There are four extras, which I will describe in the opposite order listed because I followed my interest. First is the 27:09 “Conversation with Fred Williamson,” hosted by Joel Blumburg (d. 2010). Filmed in 2008, Williamson is asked a lot about his football, how he got into filmmaking, and it’s easy to see how much of his persona is built on his personality and self-image (“I never get killed, I always get the woman if I want…”). However, this is a generic interview rather than directed for The Boss, and while it’s interesting, it doesn’t answer my questions about this particular film (e.g., the BS connection, or not).

The Jack Arnold Tribute is 3:49, which is quite lovely. Myrl Schreibman, who was Associate Producer and now UCLA Film Professor, puts some really nice perspective on the director of Boss, as well as some of Arnold’s most important B-films of the 1950s and ‘60s, including Tarantula, The Creature From the Black Lagoon, and The Mouse That Roared. Arnold’s impact today is nicely explained in the brief amount of time.

Next to last is “The Boss Memory” with Schreibman, at 7:53. While he never answers my questions about the Boss/BS, he does tell some fun production stories and anecdotes. The last extra is the original trailer.

This is a particular film in from a particular time of some strong political and social change, and it’s a mostly enjoyable view into that changing world.

Wednesday, August 15, 2018

Review: Flesh & Blood – The Hammer Heritage of Horror

Text © Robert Barry Francos / Indie Horror Films, 2018
Images from the Internet

Flesh & Blood: The Hammer Heritage of Horror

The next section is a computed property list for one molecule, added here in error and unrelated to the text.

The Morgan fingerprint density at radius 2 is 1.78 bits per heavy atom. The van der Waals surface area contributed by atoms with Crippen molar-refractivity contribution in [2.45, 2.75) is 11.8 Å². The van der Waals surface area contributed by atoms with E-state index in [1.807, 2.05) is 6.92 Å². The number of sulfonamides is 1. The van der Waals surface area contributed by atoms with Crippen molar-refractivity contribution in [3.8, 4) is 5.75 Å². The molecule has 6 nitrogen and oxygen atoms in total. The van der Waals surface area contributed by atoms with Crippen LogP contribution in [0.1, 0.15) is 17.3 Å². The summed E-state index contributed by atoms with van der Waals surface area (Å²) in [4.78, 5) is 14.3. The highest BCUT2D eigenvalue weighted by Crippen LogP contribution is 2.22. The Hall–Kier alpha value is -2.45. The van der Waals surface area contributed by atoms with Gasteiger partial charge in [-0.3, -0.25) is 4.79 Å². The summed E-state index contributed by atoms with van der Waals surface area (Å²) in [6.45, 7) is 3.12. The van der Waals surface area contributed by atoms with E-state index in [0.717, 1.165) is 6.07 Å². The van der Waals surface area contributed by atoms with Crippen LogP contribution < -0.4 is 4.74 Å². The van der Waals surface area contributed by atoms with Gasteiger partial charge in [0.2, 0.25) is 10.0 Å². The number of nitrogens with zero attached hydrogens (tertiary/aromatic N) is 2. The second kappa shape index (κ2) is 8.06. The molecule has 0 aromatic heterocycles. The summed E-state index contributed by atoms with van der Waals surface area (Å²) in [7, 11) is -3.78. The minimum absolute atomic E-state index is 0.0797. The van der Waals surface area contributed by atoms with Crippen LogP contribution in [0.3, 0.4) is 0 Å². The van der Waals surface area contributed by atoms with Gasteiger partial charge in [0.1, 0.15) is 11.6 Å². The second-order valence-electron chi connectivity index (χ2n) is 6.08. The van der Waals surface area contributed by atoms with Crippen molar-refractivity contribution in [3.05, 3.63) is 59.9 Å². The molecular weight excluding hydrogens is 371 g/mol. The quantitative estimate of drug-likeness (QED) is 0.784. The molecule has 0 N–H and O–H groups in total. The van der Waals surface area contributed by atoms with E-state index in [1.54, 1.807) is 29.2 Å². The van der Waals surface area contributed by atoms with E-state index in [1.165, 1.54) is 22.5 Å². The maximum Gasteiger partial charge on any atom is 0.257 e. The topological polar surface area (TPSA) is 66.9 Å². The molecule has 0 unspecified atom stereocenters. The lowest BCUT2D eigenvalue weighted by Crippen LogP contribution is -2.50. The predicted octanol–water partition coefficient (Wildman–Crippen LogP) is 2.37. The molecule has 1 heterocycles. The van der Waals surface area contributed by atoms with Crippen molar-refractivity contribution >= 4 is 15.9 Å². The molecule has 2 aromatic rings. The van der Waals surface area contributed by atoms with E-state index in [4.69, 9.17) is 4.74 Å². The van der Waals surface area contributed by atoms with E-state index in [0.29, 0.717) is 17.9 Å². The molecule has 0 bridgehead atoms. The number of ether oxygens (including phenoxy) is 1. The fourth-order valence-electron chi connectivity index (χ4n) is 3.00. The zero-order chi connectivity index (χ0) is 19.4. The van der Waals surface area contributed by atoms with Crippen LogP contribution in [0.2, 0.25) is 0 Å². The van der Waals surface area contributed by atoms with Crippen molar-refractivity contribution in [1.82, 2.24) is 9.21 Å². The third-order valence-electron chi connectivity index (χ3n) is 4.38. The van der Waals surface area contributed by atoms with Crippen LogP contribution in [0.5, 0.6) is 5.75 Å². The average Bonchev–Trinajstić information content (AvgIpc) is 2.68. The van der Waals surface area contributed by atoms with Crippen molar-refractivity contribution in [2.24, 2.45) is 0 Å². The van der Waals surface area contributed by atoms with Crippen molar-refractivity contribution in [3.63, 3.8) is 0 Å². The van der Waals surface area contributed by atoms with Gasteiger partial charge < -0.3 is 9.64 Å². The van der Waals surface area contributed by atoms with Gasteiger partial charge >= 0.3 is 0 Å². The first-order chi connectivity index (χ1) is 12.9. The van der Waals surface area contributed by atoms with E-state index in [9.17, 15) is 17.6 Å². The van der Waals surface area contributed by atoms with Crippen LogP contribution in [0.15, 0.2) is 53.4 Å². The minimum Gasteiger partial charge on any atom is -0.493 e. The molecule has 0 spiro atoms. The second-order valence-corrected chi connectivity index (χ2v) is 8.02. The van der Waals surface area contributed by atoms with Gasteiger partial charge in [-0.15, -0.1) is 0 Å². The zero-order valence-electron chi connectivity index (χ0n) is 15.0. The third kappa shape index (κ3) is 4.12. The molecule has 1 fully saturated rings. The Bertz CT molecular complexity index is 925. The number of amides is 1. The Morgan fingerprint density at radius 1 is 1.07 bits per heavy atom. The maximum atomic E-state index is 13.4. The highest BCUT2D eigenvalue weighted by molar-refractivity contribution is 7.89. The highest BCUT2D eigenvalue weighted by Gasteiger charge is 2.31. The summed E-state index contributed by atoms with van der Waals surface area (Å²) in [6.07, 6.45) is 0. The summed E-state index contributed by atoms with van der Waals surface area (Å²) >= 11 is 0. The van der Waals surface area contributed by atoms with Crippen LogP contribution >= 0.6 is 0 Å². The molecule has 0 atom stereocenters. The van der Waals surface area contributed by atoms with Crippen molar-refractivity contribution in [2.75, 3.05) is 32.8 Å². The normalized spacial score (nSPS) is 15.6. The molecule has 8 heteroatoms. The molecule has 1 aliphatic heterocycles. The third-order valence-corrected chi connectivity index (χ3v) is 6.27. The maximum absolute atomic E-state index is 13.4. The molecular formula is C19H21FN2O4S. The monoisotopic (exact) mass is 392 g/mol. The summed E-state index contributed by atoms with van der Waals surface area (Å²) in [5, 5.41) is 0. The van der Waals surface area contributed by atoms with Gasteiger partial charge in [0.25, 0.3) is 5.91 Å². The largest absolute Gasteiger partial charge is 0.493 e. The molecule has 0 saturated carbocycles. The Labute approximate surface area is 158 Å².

Written and directed by Ted Newsom
Narrated by Peter Cushing and Christopher Lee
S’more Entertainment / Bosustow Media Group / Hammer Films / Act 3 – Heidelberg Films / MVD Entertainment
100 minutes, 1994 / 2015 / 2018

Before I started watching this update of a reissued 1994 British documentary television show about arguably one of the three most important horror film companies in the 20th Century – the other two being Universal Pictures and American International Pictures (AIP) – I tried to think back to the first Hammer Film Production I can remember seeing in the theater. It could have been She, The Nanny (which began my crush on Pamela Franklin for a couple of decades), Die! Die! My Darling!, or One Million Years BC (all released in 1965). However, I have a vague memory of seeing The Creeping Unknown as a second-bill feature years after its original release as Quatermass Xperiment (1955), probably as a back-up for one of the AIP Poe releases with Vincent Price; they helped cement my love of the genre through the decades. Since then, I saw so many of their films and franchises, Dracula and Frankenstein, especially.

It makes good sense that the narrators of this documentary are the biggest stars Hammer helped introduce to Western cinema: Christopher Lee (d. 2015) who was best known as Dracula in Hammer Films, and the man with the world’s greatest cheekbones, Peter Cushing (1994, soon after this was released; I was a member of his British Fan Club), who reimagined by Dr. Frankenstein and Van Helsing. It should be noted that Cushing’s career dates back to appearing in the Laurel and Hardy feature, Chumps at Oxford.
Wisely, it starts off right at the beginning, with how the name Hammer originated (which I did not know, or perhaps did not remember), into its formation as a viable force during the post-World War II period, and how they attained their admirable talent, such as director Freddie Francis.